Tariffs Are Bad
Alex Haney, Fiscal Policy Contributor
In the realm of economics, conservatives and libertarians often find themselves on the same side. As a generality, excessive taxation is seen as a bad thing that unfairly punishes the monetarily successful for being monetarily successful. Of course, taxation at some point becomes too much of a burden on business owners, and the business is no longer able to function. The point at which that becomes true varies from business to business, but is generally true once expenses outweigh profits. The point of a business is to make profit, after all. Businesses exist to create profit, without which there is no incentive to take the risk of investing. Businesses are not created to provide a service, though the free-market dictates that this ends up being the case as a means to an end. The model of a successful business can be boiled down to one simple phrase: provide or fail.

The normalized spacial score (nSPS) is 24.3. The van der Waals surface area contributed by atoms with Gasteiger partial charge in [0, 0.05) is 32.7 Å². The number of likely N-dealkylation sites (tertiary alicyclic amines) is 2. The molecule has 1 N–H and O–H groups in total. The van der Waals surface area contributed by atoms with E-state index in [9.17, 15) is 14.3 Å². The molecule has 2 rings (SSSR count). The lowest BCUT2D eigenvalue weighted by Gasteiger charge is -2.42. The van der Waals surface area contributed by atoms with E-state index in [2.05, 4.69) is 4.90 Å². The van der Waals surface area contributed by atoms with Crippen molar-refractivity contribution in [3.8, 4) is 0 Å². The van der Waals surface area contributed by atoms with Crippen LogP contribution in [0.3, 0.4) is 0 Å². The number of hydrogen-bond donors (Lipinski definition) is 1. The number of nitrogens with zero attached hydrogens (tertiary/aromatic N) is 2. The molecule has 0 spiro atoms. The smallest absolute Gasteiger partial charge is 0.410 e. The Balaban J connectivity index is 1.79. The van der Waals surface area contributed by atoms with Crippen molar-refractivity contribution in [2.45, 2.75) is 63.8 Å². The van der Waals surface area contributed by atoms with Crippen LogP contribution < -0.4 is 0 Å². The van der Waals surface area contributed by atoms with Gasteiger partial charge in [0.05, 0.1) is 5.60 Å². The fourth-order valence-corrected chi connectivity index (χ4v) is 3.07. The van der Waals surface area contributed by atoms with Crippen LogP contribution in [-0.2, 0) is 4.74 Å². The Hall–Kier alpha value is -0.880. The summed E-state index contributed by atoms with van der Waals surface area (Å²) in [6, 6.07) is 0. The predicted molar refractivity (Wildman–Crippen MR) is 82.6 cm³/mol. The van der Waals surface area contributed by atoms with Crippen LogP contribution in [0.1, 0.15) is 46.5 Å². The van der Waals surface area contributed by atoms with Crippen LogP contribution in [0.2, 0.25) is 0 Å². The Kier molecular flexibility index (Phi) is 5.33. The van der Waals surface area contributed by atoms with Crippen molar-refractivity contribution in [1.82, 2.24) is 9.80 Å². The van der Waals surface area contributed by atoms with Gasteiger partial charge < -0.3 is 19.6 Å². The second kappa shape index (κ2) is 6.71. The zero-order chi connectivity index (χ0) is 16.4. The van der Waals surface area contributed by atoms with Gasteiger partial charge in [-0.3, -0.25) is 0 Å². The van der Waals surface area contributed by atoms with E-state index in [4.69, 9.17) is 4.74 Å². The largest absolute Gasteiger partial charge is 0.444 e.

Provide or fail. Give people something they want, and make it competitively priced. If a company is unable to do so, then it will not make money, and it will ultimately fail. Such is the nature of supply and demand, and what we may call “Darwinian Economics.” Those taxes levied on such businesses, especially small businesses, stall growth, impede progress, and remove incentives.
If you’ve patiently gotten through my opening soapbox, I’ll get to the point. The point is that tariffs are nothing more than taxes, and they end up devastating trade and the market at large.